Pneumonia Marnelle Joy S. Pulmano, BSN, RN
OVERVIEW
Definition• An infection and/or inflammation  of the interstitial tissues of the  lung• Fluid, WBC, and cellular debris  f...
Incidence• Approximately 50% are  bacterial   25-30% of all CAP are     pneumococcal pneumonia   40,000 deaths annually•...
Onset• Varies according to type of  pneumonia
Etiology• Causes:  Viruses  Bacteria  Fungi  Inhalation of vomitus, food,   liquid, gases
• TB and other respiratory  diseases can also secondarily  cause pneumonia
Clinical Findings•   Fever•   Productive cough•   Substernal pain and discomfort•   Shortness of breath
Clinical Findings• Crackles on auscultation• Increased fremitus• Dullness on percussion over  affected lobe(s)
3 TYPES OF PNEUMONIA
Primary Pneumonia• Caused by inhalation or  aspiration of a bacterial or viral  pathogen into the lower  respiratory tract
Secondary Pneumonia• Results from lung injury that  was caused by the spread of  bacteria from an infection  elsewhere in ...
Aspiration Pneumonia• Caused by aspiration of foreign  matter such as food, vomitus, or  secretions into the bronchial  tr...
NURSING FOCUS
• Position patient to facilitate an  open airway and ease breathing   HOB: 30-45°• Encourage coughing and deep  breathing...
• Suction the airway to clear  secretions as needed• Encourage fluids as ordered• If antibiotic therapy is started,  close...
PATIENT TEACHING
• Provide patient and family with  literature on pneumonia• Explain the dosages, route,  actions, adverse reactions of  me...
• Explain that combined fluid  intake should be at least 3L/day   Liquid, soup, jello• Explain that coughing, deep  breat...
• Teach patient to eat small,  frequent meals to maintain  adequate nutrition• Provide literature on smoking  cessation to...
Pneumonia
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Pneumonia

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Pneumonia

  1. 1. Pneumonia Marnelle Joy S. Pulmano, BSN, RN
  2. 2. OVERVIEW
  3. 3. Definition• An infection and/or inflammation of the interstitial tissues of the lung• Fluid, WBC, and cellular debris from phagocytosis of the infectious agent accumulate in the alveoli
  4. 4. Incidence• Approximately 50% are bacterial 25-30% of all CAP are pneumococcal pneumonia 40,000 deaths annually• Mycoplasma accounts for 20% of cases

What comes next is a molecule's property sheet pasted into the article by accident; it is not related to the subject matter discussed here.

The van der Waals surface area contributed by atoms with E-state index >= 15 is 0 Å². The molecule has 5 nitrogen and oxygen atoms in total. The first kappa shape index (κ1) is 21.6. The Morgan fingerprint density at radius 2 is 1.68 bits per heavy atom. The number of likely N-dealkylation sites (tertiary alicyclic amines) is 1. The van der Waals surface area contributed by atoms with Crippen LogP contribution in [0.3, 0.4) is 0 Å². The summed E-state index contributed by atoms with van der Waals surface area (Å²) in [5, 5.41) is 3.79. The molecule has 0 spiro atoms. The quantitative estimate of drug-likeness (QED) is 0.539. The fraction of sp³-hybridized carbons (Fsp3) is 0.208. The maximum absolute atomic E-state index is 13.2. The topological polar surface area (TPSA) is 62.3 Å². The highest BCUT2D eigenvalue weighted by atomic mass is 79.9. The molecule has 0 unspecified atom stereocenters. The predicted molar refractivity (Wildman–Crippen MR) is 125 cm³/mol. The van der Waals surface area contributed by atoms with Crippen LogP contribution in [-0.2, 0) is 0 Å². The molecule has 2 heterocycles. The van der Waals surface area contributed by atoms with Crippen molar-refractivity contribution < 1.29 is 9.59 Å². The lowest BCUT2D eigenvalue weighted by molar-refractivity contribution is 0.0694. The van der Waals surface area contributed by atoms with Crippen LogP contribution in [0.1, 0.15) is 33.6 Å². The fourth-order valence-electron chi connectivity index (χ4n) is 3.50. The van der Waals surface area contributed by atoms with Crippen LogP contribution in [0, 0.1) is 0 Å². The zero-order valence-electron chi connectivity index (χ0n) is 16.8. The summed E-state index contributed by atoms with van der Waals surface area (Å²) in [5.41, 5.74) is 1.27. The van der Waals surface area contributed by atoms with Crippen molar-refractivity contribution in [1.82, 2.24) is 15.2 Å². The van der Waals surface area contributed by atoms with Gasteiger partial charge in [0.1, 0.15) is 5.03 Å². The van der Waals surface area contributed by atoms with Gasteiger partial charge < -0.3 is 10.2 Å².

5. 5. Onset• Varies according to type of pneumonia
  6. 6. Etiology• Causes: Viruses Bacteria Fungi Inhalation of vomitus, food, liquid, gases
  7. 7. • TB and other respiratory diseases can also secondarily cause pneumonia
  8. 8. Clinical Findings• Fever• Productive cough• Substernal pain and discomfort• Shortness of breath
  9. 9. Clinical Findings• Crackles on auscultation• Increased fremitus• Dullness on percussion over affected lobe(s)
  10. 10. 3 TYPES OF PNEUMONIA
  11. 11. Primary Pneumonia• Caused by inhalation or aspiration of a bacterial or viral pathogen into the lower respiratory tract
  12. 12. Secondary Pneumonia• Results from lung injury that was caused by the spread of bacteria from an infection elsewhere in the body• Inhalation of a noxious chemical, which can precipitate ARDS
  13. 13. Aspiration Pneumonia• Caused by aspiration of foreign matter such as food, vomitus, or secretions into the bronchial tree• Risk factors: Old age, decreased gag reflex, anesthesia and sedation, debilitation, ALOC
  14. 14. NURSING FOCUS
  15. 15. • Position patient to facilitate an open airway and ease breathing HOB: 30-45°• Encourage coughing and deep breathing every 2 hours
  16. 16. • Suction the airway to clear secretions as needed• Encourage fluids as ordered• If antibiotic therapy is started, closely monitor routine peak and trough levels
  17. 17. PATIENT TEACHING
  18. 18. • Provide patient and family with literature on pneumonia• Explain the dosages, route, actions, adverse reactions of meds• Stress the importance of limiting activity and resting frequently to avoid fatigue
  19. 19. • Explain that combined fluid intake should be at least 3L/day Liquid, soup, jello• Explain that coughing, deep breathing, incentive spirometry promote healing and help prevent recurrence
  20. 20. • Teach patient to eat small, frequent meals to maintain adequate nutrition• Provide literature on smoking cessation to patient who smokes• Advise patients over age 65 and those in high risk groups to receive pneumonia vaccine

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